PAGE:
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Haley: Trump has sent a ‘strong message’

Some say decertifying Iran deal may harm new one with North
Oct 17,2017
President Donald Trump’s decision to disavow the Iranian nuclear deal sends a “strong message” to North Korea about accountability, said U.S. Ambassador to the United Nations Nikki Haley on Sunday.

“The whole reason we’re looking at this Iran agreement is because of North Korea,” Haley told NBC’s “Meet the Press,” as she looked back on “25 years of botched agreements and negotiations and accountability not kept by North Korea,” leading to the current nuclear and missile threat.

“So, what this says to North Korea is, don’t expect us to engage in a bad deal, and also, if at any point we do come up with something, expect us to follow through with it,” said Haley. “Expect us to hold you accountable.”

She said the Trump administration is “sending a very strong message to the international community” that it will not just “give you a lot of money and say, ‘Go have a good time.’”

Trump decertified the 2015 Iran nuclear deal on Friday, though he stopped short of withdrawing from the Barack Obama administration’s Joint Comprehensive Plan of Action with Iran, which he has been considering doing for weeks. He deferred it to Congress to establish new conditions on the deal and threatened to terminate it should they fail.

The landmark nuclear deal was sealed in 2015 between Iran and the P5 plus 1 group of world powers - the United States, United Kingdom, France, China and Russia plus Germany - and imposed strict limits of Tehran’s nuclear activities for 10 years in return for lifting UN Security Council sanctions as well as unilateral ones by the United States and other Western countries.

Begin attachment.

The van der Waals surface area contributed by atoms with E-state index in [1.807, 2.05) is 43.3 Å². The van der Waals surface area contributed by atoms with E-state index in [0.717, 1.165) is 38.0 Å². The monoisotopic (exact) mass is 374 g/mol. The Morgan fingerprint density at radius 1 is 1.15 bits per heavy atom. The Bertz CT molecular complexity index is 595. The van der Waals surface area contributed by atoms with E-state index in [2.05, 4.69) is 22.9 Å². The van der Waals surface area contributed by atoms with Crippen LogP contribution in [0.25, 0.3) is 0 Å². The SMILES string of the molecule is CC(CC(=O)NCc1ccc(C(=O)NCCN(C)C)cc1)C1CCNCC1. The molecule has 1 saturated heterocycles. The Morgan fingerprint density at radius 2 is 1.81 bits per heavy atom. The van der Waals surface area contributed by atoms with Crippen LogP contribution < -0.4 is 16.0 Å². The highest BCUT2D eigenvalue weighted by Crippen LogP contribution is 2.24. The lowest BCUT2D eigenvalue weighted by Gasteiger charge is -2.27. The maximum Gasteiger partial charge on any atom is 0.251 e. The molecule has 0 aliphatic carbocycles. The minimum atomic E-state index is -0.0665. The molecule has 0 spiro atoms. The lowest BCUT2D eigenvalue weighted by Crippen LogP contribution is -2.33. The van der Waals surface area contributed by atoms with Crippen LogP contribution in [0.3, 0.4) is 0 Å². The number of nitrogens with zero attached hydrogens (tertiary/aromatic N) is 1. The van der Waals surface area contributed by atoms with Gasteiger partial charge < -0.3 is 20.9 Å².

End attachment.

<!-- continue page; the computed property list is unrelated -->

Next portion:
The decision also has sparked international criticism that Washington walking away from the Iran agreement, which the U.S. State Department and the International Atomic Energy Agency said Tehran is complying with, sends the wrong signal to Pyongyang that the United States cannot be trusted to keep its end of a deal. United Kingdom Prime Minister Theresa May, German Chancellor Angela Merkel and French President Emmanuel Macron in turn said they stand committed to the deal. In a rare joint statement, they added, “The nuclear deal was the culmination of 13 years of diplomacy and was a major step towards ensuring that Iran’s nuclear program is not diverted for military purposes.”

H.R. McMaster, the White House national security adviser, told Fox News Sunday that military options against North Korea are “under constant refinement,” while military leaders are “improving plans every day.”

But U.S. Secretary of State Rex Tillerson underscored that “diplomatic efforts will continue until the first bomb drops,” in an interview with CNN’s “State of the Union” on Sunday. Trump’s message to North Korea is that military preparations are “ready to go” and that the United States has “military options on the table” that Washington has “spent substantial time actually perfecting,” said the secretary.

However, Tillerson added, “The president has also made clear to me that he wants this solved diplomatically,” despite Trump’s recent remarks seemingly undercutting his state secretary’s diplomatic efforts to rein in North Korea’s nuclear program. “He is not seeking to go to war.”

BY SARAH KIM [kim.sarah@joongang.co.kr]